The 1985 World Snooker Championship final was a snooker match played on
the weekend of 27–28 April 1985 at the Crucible Theatre in Sheffield,
England. It was the final of the 1985 World Snooker Championship between
defending world champion Steve Davis and 1979 runner-up Dennis Taylor
(both pictured). The best-of-35-frames match was split into four
sessions; Taylor was never ahead during the match, but tied at 17–17.
The deciding frame culminated with several shots on the final ball –
the black – which Taylor potted to win his only world championship.
The final climaxed in the early hours of 29 April and was viewed by
18.5 million people in the UK, as of 2020 the record for a post-
midnight television audience. The total match time of 14 hours and
50 minutes is the longest recorded for a best-of-35-frames match. The
match is one of the most famous snooker matches of all time and part of
the reason for the surge in the sport's popularity in the 1980s and
Read more: <https://en.wikipedia.org/wiki/1985_World_Snooker_Championship_final>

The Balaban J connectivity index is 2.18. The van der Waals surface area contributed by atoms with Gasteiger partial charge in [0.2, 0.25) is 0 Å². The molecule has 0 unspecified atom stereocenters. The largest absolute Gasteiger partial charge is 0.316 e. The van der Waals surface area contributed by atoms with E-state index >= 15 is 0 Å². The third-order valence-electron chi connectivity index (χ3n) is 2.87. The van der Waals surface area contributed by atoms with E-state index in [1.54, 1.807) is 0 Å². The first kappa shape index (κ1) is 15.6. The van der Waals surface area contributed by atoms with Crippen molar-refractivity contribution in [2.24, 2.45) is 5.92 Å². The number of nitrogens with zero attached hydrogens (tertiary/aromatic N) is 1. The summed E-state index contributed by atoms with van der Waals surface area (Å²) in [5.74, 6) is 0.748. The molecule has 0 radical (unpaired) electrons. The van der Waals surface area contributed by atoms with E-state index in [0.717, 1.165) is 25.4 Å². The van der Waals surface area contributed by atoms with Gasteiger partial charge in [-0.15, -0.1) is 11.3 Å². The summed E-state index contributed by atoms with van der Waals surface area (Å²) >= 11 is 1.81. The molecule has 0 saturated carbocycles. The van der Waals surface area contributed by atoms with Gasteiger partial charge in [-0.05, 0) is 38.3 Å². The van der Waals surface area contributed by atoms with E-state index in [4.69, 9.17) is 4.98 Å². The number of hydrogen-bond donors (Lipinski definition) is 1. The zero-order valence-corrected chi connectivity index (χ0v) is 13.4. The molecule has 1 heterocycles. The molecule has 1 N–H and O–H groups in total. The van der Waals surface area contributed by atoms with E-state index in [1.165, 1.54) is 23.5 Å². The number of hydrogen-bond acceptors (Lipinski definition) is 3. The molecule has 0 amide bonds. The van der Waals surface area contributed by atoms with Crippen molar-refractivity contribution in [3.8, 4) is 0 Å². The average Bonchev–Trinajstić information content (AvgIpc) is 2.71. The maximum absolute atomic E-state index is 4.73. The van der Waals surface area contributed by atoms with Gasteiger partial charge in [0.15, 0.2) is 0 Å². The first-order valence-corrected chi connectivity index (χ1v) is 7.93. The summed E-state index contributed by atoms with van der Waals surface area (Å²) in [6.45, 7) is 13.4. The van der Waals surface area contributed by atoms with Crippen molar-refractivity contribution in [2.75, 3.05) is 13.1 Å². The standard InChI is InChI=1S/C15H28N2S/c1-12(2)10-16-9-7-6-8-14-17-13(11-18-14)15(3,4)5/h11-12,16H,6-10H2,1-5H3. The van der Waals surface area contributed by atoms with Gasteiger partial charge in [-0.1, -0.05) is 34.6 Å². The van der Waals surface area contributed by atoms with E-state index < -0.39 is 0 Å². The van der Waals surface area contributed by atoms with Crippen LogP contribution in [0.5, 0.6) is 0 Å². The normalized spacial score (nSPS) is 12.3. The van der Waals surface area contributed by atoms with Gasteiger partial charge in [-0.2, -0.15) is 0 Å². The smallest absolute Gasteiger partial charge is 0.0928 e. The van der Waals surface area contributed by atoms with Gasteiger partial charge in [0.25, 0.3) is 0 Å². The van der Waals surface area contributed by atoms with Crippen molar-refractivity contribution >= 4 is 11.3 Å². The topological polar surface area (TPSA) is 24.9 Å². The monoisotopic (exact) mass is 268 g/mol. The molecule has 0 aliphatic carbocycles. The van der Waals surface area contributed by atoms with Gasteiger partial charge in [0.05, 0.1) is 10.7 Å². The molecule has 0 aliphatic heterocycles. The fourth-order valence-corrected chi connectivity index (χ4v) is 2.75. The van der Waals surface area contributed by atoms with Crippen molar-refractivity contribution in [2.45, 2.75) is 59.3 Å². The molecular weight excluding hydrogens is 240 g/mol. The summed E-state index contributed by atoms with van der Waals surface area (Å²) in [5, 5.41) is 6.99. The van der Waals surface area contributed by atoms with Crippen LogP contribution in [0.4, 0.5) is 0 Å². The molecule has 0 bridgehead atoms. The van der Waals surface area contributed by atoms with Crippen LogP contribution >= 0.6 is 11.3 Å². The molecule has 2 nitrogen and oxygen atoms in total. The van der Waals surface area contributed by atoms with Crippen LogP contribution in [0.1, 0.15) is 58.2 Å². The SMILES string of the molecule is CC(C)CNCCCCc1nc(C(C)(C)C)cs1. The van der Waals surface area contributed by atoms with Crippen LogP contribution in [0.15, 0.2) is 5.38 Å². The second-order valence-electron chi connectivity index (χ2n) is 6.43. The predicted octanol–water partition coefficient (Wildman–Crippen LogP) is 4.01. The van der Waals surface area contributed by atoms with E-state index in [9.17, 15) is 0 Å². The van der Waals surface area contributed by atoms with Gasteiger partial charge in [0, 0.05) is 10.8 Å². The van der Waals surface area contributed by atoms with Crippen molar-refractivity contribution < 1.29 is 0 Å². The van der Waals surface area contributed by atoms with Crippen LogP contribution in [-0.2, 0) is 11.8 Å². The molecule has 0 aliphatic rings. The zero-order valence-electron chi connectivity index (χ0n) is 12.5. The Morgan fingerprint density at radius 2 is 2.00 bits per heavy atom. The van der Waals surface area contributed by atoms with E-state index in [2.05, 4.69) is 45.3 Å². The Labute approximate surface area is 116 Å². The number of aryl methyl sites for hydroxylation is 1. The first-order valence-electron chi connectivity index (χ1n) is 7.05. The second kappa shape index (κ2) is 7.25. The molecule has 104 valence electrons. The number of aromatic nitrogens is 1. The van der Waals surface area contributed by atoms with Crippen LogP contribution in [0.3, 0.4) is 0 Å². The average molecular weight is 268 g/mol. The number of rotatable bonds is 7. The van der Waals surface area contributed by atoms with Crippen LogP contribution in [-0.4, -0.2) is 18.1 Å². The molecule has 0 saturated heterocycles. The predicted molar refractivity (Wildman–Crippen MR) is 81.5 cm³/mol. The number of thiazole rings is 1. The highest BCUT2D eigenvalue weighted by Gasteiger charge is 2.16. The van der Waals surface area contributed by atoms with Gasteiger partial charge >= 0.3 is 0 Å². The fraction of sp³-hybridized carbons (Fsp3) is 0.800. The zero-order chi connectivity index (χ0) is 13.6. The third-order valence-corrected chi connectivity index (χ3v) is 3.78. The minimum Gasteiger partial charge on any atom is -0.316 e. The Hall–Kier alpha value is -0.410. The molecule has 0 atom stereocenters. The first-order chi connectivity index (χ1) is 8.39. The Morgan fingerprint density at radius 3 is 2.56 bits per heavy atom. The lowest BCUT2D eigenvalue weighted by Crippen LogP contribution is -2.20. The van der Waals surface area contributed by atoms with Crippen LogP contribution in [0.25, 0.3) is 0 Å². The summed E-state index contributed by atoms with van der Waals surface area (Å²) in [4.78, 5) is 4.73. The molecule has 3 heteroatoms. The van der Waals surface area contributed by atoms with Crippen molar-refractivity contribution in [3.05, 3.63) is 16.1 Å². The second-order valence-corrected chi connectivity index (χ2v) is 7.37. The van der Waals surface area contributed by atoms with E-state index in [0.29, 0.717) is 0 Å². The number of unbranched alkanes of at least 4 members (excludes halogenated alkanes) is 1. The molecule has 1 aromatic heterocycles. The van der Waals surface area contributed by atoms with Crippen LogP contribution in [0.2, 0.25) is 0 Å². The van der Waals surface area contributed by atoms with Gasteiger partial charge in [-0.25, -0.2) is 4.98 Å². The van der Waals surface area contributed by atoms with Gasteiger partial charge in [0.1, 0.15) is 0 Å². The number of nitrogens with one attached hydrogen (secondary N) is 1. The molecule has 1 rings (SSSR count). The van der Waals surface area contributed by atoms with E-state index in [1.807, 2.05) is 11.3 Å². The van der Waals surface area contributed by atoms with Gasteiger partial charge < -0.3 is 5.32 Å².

Today's selected anniversaries:
Filipino natives led by chieftain Lapulapu killed Portuguese
explorer Ferdinand Magellan at the Battle of Mactan (depicted).
American Revolutionary War: British Army regulars defeated
Patriot militias in the Battle of Ridgefield, galvanizing resistance in
the Connecticut Colony.
Chris Watson became the first prime minister of Australia from
the Labour Party.
Wiktionary's word of the day:
1. The condition or state being recrudescent; the condition of something
(often undesirable) breaking out again, or re-emerging after temporary
abatement or suppression.
2. (medicine, by extension) The acute recurrence of a disease, or its
symptoms, after a period of improvement.
3. (botany) The production of a fresh shoot from a ripened spike.
Wikiquote quote of the day:
My confidence in General Grant was not entirely due to the
brilliant military successes achieved by him, but there was a moral as
well as military basis for my faith in him. He had shown his single-
mindedness and superiority to popular prejudice by his prompt
cooperation with President Lincoln in his policy of employing colored
troops, and his order commanding his soldiers to treat such troops with
due respect. In this way he proved himself to be not only a wise
general, but a great man.
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